[Question #4355] HIV / Genital Warts / Rubbing

30 months ago
Dear Doctors

I would like to have your views and assessment on a potential exposure.

A weeks ago, I went to a massage parlor where I had body to body contact incl. sex apposition and intense rubbing of my penis with both her vagina and anus  (but without penetration). 

I realized a few days later that I had genital warts (foreskin) and presumably before that event.

I understand that rubbing and sex apposition does not imply any risk of HIV transmission. However, to what extend the fact I have genital warts increased the risk of being infected from this event? Do warts are a potential entry to the virus? 

Many thanks for your help
H. Hunter Handsfield, MD
H. Hunter Handsfield, MD
30 months ago
Welcome back to the forum. Thanks again for your confidence in our services.

Genital skin to skin contact can be an STD risk, particularly for HPV, HSV2, and syphilis. There are no data on the numerical risk, but undoubtedly it is very low for all these infections. It is very rare, if ever, that even the busiest STD clinics see patients with these or any other STD whose only exposure was genital contact without penetration. So for practical purposes, you were not at significant risk for any infection. Some STDs increase the risk of catching others (e.g., having HSV2 or gonorrhea raises the risk of HIV if exposed). However, there are no data to suggest that having HPV or genital warts raises the risk. So your apparent genital warts did not make this event any more risky for HIV (or any other infections) than otherwise. This was a zero risk event in regard to HIV.

Self diagnosis of genital warts often is wrong. There are other causes of genital bumps than warts. You should seek medical care to confirm whether or not you have GWs.

If you do have genital warts, you should be in touch with your massage partner and tell her about your infection. (Don't assume that she accepts such risks when they are avoidable. Such persons deserve to be informed of all potential STD exposures.)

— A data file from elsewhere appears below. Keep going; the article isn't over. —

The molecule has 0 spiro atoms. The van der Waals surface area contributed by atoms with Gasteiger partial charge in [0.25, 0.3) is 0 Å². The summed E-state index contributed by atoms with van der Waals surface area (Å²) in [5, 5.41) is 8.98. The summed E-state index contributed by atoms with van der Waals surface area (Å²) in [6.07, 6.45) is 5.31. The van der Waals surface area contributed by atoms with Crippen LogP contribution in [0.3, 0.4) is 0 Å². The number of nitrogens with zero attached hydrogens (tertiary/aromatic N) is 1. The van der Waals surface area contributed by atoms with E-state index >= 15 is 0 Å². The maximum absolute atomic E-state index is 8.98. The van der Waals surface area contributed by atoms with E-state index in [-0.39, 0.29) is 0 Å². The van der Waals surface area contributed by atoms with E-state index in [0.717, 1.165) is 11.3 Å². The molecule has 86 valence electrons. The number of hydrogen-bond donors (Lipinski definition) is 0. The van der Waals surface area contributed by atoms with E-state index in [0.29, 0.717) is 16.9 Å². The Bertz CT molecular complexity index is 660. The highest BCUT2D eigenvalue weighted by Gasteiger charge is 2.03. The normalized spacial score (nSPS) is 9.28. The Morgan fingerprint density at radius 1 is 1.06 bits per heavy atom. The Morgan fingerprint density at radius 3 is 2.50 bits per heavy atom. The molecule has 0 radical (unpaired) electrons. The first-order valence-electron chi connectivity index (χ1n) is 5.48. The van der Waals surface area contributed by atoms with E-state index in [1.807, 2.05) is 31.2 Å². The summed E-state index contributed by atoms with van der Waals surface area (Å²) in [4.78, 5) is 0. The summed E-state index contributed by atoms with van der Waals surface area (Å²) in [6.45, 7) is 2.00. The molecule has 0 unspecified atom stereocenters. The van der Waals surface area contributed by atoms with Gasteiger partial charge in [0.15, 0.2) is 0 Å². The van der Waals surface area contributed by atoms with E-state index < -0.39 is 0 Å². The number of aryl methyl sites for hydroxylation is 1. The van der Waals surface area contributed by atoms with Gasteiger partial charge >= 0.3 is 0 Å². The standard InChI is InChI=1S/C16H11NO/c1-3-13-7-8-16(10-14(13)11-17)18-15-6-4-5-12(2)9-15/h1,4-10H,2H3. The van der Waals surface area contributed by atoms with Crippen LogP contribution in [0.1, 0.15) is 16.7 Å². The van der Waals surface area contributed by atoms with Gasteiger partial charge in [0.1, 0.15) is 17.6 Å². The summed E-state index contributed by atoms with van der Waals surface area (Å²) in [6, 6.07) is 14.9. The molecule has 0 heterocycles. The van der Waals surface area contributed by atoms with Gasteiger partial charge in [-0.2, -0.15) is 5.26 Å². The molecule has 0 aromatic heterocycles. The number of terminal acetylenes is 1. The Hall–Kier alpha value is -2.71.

I hope this information is helpful. Let me know if anything isn't clear.

HHH, MD

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30 months ago
Many thanks for your prompt answer.
You are absolutely right. I'll  get in touch with her.

I am a little bit confused because I read that according to a recent study, untreated GWs may increase HIV transmission. That's why I thought this event could carry some risks of HIV transmission i.e. rubbing and genital fluid on GWs...

Many thanks again
H. Hunter Handsfield, MD
H. Hunter Handsfield, MD
30 months ago
There have been several studies of warts and HPV in relation to HIV transmission. It is rare that any single study is conclusive in such a difficult to research area. Some have shown a relationship but most did not, and the consensus is that HPV or warts are not significant factors in HIV transmission. Contrast this with genital HSV2 infection, for which there are 20+ studies, almost all of which showed a strong relationship. If HPV or warts have any effect on HIV transmission risk, it must be quite small.

Even for HSV2, the impact on any single exposure is small. HSV2 roughly doubles the HIV risk if exposed. So let's say the chance of catching HIV is 1 in a million, taking into account both the probability that one partner is infected and the chance of transmission for any one exposure (pretty typical for the scenarios most common on this forum). Doubling that risk means the risk is one chance in 500,000. In other words, doubling a very low chance still leaves a very low chance. Stated another way, the key determinants of transmission -- the chance a partner is infected and the transmission risk for a particular sex act -- are far more important than cofactors like herpes or circumcision status. On a population basis, i.e. the total risk and prevalence of HIV in an entire community or nation, the cofactors are important. For example, it has been calculated that half of all HIV infections world wide would be prevented if all men were circumcised; and that half would be prevented if nobody had HSV2. But for any particular person with a single exposure, neither circumcision status nor herpes has any effect on the need for testing.

Makes sense, right? Perhaps another take-home message is to not overreact to media stories based on probability and statistics. The same concepts are important in regard to the hundreds of stories each year about various cancer risks. (Which, by the way, should influence how people react to stories about higher risk of throat cancer due to oral HPV acquired by oral sex.)
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30 months ago
Ok that's very clear thanks.
And to conclude, in this specific case, GWs or not what only makes a difference is penetration vs no penetration. Correct? Thanks
H. Hunter Handsfield, MD
H. Hunter Handsfield, MD
30 months ago
Correct, assuming you are referring primarily to HIV risk.

That concludes this thread. I hope the discussion has been helpful. Best wishes and stay safe!
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